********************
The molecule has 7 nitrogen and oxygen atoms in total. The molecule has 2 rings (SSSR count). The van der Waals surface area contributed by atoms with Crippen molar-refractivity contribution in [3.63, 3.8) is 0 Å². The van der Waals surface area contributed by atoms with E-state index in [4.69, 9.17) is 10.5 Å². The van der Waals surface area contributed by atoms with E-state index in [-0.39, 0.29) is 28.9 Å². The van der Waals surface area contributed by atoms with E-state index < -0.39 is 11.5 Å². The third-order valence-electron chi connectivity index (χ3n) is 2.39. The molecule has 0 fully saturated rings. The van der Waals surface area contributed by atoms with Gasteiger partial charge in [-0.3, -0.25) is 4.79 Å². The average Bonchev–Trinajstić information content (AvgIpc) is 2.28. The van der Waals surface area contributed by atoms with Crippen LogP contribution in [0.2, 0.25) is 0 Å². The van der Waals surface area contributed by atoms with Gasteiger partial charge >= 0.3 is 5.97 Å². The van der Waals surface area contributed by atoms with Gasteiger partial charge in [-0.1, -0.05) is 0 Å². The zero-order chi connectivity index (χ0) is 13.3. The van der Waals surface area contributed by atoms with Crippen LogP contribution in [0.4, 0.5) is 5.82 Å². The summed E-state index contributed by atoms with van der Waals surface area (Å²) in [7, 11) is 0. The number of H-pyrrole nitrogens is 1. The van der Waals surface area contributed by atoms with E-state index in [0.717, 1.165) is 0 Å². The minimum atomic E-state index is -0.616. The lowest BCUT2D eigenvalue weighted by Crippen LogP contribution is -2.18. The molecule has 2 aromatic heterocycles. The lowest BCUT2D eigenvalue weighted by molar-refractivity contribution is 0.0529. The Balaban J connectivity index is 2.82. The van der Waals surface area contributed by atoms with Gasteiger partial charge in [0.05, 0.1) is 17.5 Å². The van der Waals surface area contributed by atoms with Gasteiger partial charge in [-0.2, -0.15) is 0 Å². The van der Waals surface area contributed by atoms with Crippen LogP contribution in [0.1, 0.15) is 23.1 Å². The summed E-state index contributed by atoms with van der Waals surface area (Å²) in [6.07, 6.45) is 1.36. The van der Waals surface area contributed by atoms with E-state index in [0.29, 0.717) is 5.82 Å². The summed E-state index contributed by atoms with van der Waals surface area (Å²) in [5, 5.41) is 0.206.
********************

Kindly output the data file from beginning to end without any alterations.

The molecule has 7 nitrogen and oxygen atoms in total. The molecule has 2 rings (SSSR count). The van der Waals surface area contributed by atoms with Crippen molar-refractivity contribution in [3.63, 3.8) is 0 Å². The van der Waals surface area contributed by atoms with E-state index in [4.69, 9.17) is 10.5 Å². The van der Waals surface area contributed by atoms with E-state index in [-0.39, 0.29) is 28.9 Å². The van der Waals surface area contributed by atoms with E-state index < -0.39 is 11.5 Å². The third-order valence-electron chi connectivity index (χ3n) is 2.39. The molecule has 0 fully saturated rings. The van der Waals surface area contributed by atoms with Gasteiger partial charge in [-0.3, -0.25) is 4.79 Å². The average Bonchev–Trinajstić information content (AvgIpc) is 2.28. The van der Waals surface area contributed by atoms with Crippen LogP contribution in [0.2, 0.25) is 0 Å². The van der Waals surface area contributed by atoms with Gasteiger partial charge >= 0.3 is 5.97 Å². The van der Waals surface area contributed by atoms with Gasteiger partial charge in [-0.1, -0.05) is 0 Å². The zero-order chi connectivity index (χ0) is 13.3. The van der Waals surface area contributed by atoms with Crippen LogP contribution in [0.4, 0.5) is 5.82 Å². The summed E-state index contributed by atoms with van der Waals surface area (Å²) in [7, 11) is 0. The number of H-pyrrole nitrogens is 1. The van der Waals surface area contributed by atoms with E-state index in [0.717, 1.165) is 0 Å². The minimum atomic E-state index is -0.616. The lowest BCUT2D eigenvalue weighted by Crippen LogP contribution is -2.18. The molecule has 2 aromatic heterocycles. The lowest BCUT2D eigenvalue weighted by molar-refractivity contribution is 0.0529. The Balaban J connectivity index is 2.82. The van der Waals surface area contributed by atoms with Gasteiger partial charge in [0.05, 0.1) is 17.5 Å². The van der Waals surface area contributed by atoms with Gasteiger partial charge in [-0.2, -0.15) is 0 Å². The van der Waals surface area contributed by atoms with Crippen LogP contribution in [0.1, 0.15) is 23.1 Å². The summed E-state index contributed by atoms with van der Waals surface area (Å²) in [6.07, 6.45) is 1.36. The van der Waals surface area contributed by atoms with E-state index in [0.29, 0.717) is 5.82 Å². The summed E-state index contributed by atoms with van der Waals surface area (Å²) in [5, 5.41) is 0.206.